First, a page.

Cloud integration brokerage services mature

Gartner estimates annual spending for this category at more than $1.5 billion. Liaison Technologies is one of three companies it designates as a Leader in its latest Magic Quadrant.
Written by Heather Clancy, Contributor

Although some businesses hate the word "broker" or "brokerage," the need for integration hubs and frameworks that orchestrate interactions between cloud services and legacy infrastructure continues to grow.

It's a healthy maturation that research firm Gartner believes will inspire plenty of innovation — and consolidation — among what it calls cloud service brokers over the next two years. Gartner's prediction, in fact, is that at least 20 percent of the ones that exist today will either exit the market or be acquired. So, proceed with cautious.

"What we're seeing is that interest is growing very quickly," said Daryl Plummer, vice president and Gartner fellow, who follows the cloud integration segment.

There are two distinct sorts of cloud brokerage conversations most businesses will need to have, Plummer said.

One involves defining the strategy for working with external service providers that have developed ways to connect multiple software as a service (SaaS) applications. The other focuses on creating the grand orchestration scheme that ensures external cloud services (of whatever flavor) play well with legacy infrastructure and applications.

The role of cloud brokers has morphed dramatically in the past 10 years, when Gartner began documenting the rise of what it then called "integration service providers" but now describes as "integration brokerage" companies. (It follows three types of cloud service brokerage roles, including aggregation brokerages and customization brokerages). Currently, more than one million companies use integration brokerage services, Gartner estimates in its latest Magic Quadrant for Integration Brokerages published in early April 2014. It believes spending for the category will rise at a compound annual growth rate of 15 percent.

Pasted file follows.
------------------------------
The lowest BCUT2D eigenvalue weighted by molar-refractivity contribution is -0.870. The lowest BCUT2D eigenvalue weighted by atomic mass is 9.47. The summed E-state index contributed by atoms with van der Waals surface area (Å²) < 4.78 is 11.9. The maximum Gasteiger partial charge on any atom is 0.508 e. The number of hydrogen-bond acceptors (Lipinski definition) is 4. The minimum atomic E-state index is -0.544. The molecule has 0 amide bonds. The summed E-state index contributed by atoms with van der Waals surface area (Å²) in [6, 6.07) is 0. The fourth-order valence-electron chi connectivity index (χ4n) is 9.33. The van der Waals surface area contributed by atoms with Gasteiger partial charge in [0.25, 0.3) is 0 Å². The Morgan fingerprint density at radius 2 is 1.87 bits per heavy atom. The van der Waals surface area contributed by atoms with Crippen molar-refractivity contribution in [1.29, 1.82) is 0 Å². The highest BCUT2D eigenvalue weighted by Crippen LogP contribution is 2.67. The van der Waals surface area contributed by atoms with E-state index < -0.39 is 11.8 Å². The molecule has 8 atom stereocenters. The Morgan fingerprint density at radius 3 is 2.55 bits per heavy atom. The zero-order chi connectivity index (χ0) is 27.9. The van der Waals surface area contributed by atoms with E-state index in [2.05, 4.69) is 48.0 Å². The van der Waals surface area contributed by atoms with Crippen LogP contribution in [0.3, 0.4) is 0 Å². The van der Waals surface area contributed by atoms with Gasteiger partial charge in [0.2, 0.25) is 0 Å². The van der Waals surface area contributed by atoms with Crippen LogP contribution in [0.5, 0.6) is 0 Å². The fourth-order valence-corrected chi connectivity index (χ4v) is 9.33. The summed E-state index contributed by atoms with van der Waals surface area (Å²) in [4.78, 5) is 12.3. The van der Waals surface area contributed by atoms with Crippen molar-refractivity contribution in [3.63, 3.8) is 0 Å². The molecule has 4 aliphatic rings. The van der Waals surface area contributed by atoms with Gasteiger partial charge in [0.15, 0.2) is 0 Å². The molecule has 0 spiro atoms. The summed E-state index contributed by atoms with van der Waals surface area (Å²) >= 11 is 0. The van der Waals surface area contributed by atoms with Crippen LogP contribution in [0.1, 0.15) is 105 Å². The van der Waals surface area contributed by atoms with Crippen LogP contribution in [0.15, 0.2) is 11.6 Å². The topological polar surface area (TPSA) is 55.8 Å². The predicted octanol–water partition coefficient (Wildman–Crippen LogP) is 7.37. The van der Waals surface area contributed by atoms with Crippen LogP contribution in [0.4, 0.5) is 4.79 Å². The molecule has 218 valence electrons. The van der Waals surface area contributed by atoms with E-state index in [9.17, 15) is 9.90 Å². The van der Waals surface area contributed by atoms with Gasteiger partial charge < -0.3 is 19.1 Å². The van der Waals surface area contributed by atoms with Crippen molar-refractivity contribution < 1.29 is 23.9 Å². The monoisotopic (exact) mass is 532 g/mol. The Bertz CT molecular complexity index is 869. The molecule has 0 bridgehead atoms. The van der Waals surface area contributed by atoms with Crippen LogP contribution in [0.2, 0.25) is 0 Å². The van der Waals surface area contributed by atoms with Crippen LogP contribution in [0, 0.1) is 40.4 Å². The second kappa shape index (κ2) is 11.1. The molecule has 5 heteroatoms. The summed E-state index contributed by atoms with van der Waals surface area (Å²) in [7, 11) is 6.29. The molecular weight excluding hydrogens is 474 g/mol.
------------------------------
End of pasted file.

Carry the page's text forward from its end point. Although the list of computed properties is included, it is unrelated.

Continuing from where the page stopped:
According to the report, characteristics of these providers include:

- Scalable integration project implementation and managed service fulfillment capacity

- A network (often global) providing multilateral ("connect once, connect to all") communication between and master data across a "consolidated community" of trading partners, cloud service providers, connections to mobile and Internet of things devices, and interconnects to other B2B networks

- A multi-tenant, cloud-based technology stack – at times (not always) a form of integration platform as a service (iPaaS) – to operate its B2B network, including scalable, secure communications; messaging and data transformation; application service governance; and community portals and collaboration

There are currently three companies positioned as "Leaders" on Gartner's Magic Quadrant for this category: IBM, GSX, and Liaison Technologies. That's actually only half the number of companies that were in that quadrant back in 2009. I spoke with Liaison Technologies several weeks before the report was published. Among its strengths are a large B2B network (with 160,000 trading partners) and the capacity to handle large complex projects. It has a particularly strong presence in the healthcare and life sciences vertical (in part because of a $65 million investment by Merck Global Health Innovation Fund).

By its own count, Liaison Technologies serves approximately 7,000 customers in 46 countries. It has invested close to $250 million in infrastructure across six data centers to help businesses get beyond migration to a place where their cloud applications are more tightly integrated with their overall infrastructure, said Rob Consoli, senior vice president of marketing for Liaison Technologies.

"Every company that is doing integration within the cloud will need to do this themselves or hire someone to do this for them," Consoli said.

To illustrate Liaison Technologies' approach — one built out through the company's own patented technology and at least nine different strategic acquisitions — consider its work for Mohawk Fine Papers, a North American paper manufacturer. As it began working with more external suppliers and moving more of its infrastructure to cloud services, Mohawk realized it needed a service-oriented architecture (SOA) to orchestrate interoperability among its internal and external applications, not just for its own team but for customers and business partners.

The result is an integration solution that spans 24 applications and includes direct links to about a dozen cloud providers including Amazon, Birst, Kronos, StrikeIron (which is another cloud service broker), SugarCRM, and Mercury Gate.

The solution is used to manage connectivity with hundreds of external e-commerce business partners. For example, the Liaison platform can receive purchase orders from trading partners, translate using data maps, and then deliver them into the internal order entry application.

Liaison's approach has reduced time to deployment for new integration work, and reduced overall related project costs by 30 percent, according to a case study published about the relationship.

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